The Detachment Collaboratory

Interdisciplinary experiments in disconnection


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PhD student in Anthropology at The New School for Social Research. Dissertation research on human-microbe relations, microbes as scientific and social actors.
Interested in performance and poetics in post-Soviet Central Asia (Kazakhstan)
Anne Roelsgaard Obling, PhD Scholar Department of Organization, Copenhagen Business School
PhD student at the School of Oriental and African Studies (SOAS), University of London.
I'm interested developing an "anthropology beyond the human" –an anthropology that does not take anthropo-centric frameworks as its sole set of analytics. Most of my research focuses on human-animal relations in the Upper Amazon. I also have emerging interests in sensory ethnography, especially ethnographic film. I teach Anthropology at McGill University in Montréal.
University Senior Lecturer in Philosophy, Cambridge University & Senior Research Fellow, Churchill College
Reader in History, Birkbeck College, University of London.
M.Phil, Cambridge 1994 Ph.d. University of Chicago 2001 Recently published The Breakup 2.0: Disconnecting over New Media (Cornell Univ. Press), an ethnographic study of how Americans use new media to end relationships.
Jo received her PhD in Zoology from Cambridge and did post-doctoral research at Roehampton and Cambridge before taking up a lectureship in Evolutionary Anthroplogy at Durham University. Her research in primate behavioural ecology integrates behaviour, morphology and demographic studies with genetics, endocrinology and semiochemistry to address questions relating to reproductive strategies, life history, sexual selection and signalling. The majority of her work has focused on a semifree-ranging colony of mandrills in Franceville, Gabon, and she has also conducted primate fieldwork in Cameroon, Congo and Malaysia. Jo is Editor-in-Chief of the International Journal of Primatology and co-editor of "Field & Laboratory Methods in Primatology" (CUP).
Joanna Cook is the George Kingsley Roth Research Fellow at Christ’s College, University of Cambridge. Previously she was College Lecturer in Archaeology and Anthropology at Pembroke College. She is currently an Academic Associate at The College of Religious Studies, Mahidol University, Bangkok. She is also an Affiliated Scholar at the Centre of South Asian Studies, University of Cambridge. Dr. Cook has written and lectured on the Anthropology of Ethics, Asceticism, Religion, Buddhism, Fieldwork Methodology, the Gift and Gender. Dr Cook has a long-standing research involvement with Thailand. Her earlier research focused on meditation as a monastic activity. Her forthcoming monograph, to be published by Cambridge University Press in 2010, examines meditation in Thailand in detail and explores the subjective signification of monastic duties and ascetic practices focusing particularly on the motivation and experience of renouncers, the effect meditative practices have on individuals and community organization, and gender hierarchy within the context of the monastery. Research interests Thai Buddhism; ascetic practice; anthropology of ethics and personhood; cultures of mindfulness: meditation techniques in psychology and monasticism; pilgrimage; detachment.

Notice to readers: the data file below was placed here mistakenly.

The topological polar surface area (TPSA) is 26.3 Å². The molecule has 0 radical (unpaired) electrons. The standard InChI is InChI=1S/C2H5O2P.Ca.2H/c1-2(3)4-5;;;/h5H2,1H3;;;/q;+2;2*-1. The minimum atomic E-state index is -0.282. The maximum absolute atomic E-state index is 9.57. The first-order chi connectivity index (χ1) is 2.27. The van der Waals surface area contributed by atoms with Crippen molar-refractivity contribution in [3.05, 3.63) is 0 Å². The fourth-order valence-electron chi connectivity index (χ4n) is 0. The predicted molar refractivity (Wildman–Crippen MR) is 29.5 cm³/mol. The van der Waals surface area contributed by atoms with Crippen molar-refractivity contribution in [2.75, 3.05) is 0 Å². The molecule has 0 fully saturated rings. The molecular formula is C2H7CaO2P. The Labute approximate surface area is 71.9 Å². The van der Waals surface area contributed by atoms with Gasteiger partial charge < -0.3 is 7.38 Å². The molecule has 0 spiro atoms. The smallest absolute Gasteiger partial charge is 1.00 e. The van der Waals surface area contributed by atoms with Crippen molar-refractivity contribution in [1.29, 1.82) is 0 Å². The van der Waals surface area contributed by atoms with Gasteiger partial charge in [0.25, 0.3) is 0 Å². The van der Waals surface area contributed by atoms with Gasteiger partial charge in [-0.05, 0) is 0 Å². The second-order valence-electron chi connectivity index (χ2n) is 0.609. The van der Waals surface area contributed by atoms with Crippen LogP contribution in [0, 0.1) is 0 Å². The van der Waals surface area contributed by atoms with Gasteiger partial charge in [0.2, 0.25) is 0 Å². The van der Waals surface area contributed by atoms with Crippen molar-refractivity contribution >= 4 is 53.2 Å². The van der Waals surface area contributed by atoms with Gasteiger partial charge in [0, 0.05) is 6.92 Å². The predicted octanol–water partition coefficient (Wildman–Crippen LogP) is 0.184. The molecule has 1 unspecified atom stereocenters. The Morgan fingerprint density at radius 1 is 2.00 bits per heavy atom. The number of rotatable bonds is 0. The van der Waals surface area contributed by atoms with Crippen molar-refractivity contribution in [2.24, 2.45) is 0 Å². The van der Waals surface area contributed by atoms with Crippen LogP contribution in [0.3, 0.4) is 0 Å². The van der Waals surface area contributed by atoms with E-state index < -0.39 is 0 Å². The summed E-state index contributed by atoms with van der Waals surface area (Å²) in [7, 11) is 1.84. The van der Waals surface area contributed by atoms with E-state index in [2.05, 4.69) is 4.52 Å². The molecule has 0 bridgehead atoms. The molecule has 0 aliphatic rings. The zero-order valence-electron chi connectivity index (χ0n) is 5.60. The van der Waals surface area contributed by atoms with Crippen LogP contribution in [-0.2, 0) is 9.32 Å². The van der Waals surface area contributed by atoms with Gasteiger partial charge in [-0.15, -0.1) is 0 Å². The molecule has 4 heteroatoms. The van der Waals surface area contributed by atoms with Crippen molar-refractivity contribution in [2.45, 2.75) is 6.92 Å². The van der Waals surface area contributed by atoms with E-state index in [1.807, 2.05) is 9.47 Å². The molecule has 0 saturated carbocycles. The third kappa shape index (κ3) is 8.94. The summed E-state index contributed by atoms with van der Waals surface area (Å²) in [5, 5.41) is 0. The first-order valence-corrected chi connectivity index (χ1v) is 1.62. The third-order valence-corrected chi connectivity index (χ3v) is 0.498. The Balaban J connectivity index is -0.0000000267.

I am a lecturer in anthropology at Durham University. My research centres on the nature and limits of relationality. This thread runs through my doctoral work on relationship and alterity in Corsica, my interest in the radically anti-essentialist and micro-relational work of Gabriel Tarde, a once-forgotten French sociologist for whom "every thing is a society, and every phenomenon a social fact", and my most recent research project on interspecies sociality: an ethnographic exploration of engagement and detachment in everyday relations between behavioural biologists and the animals they study.
Dr Melissa Demian is a Lecturer in Social Anthropology at the University of Kent.
I'm intrigued by the idea that 'detachment' could be an independent idea, leading its own life.
I'm a post graduate student, studying Social Anthropology in University of Edinburgh. My thesis focuses on how young people engage in a process of self-making through different forms of giving and taking enacted in romantic relationships.

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  • ghoutman ghoutman says:

    Vipassana : Detachment in the context of Van Gennep’s rites de passage in the unpartitioned house

    Vipassana: a technique of Buddhist insight contemplation that facilitates cultivation of detachment under oppressive regimes in Burma, both for: (a) the imprisoned (such as Aung San Suu Kyi), who aspire for reshaped political worlds, and (b) for retiring generals, in search of safe exit from a repressive and authoritarian polity.
    This paper explores detachment in the context of identity as emergent from Van Gennep’s theory of rites de passage, who associated Buddhism with circular repetitive movements in unpartitioned, rather than rectilinear movements in partitioned houses.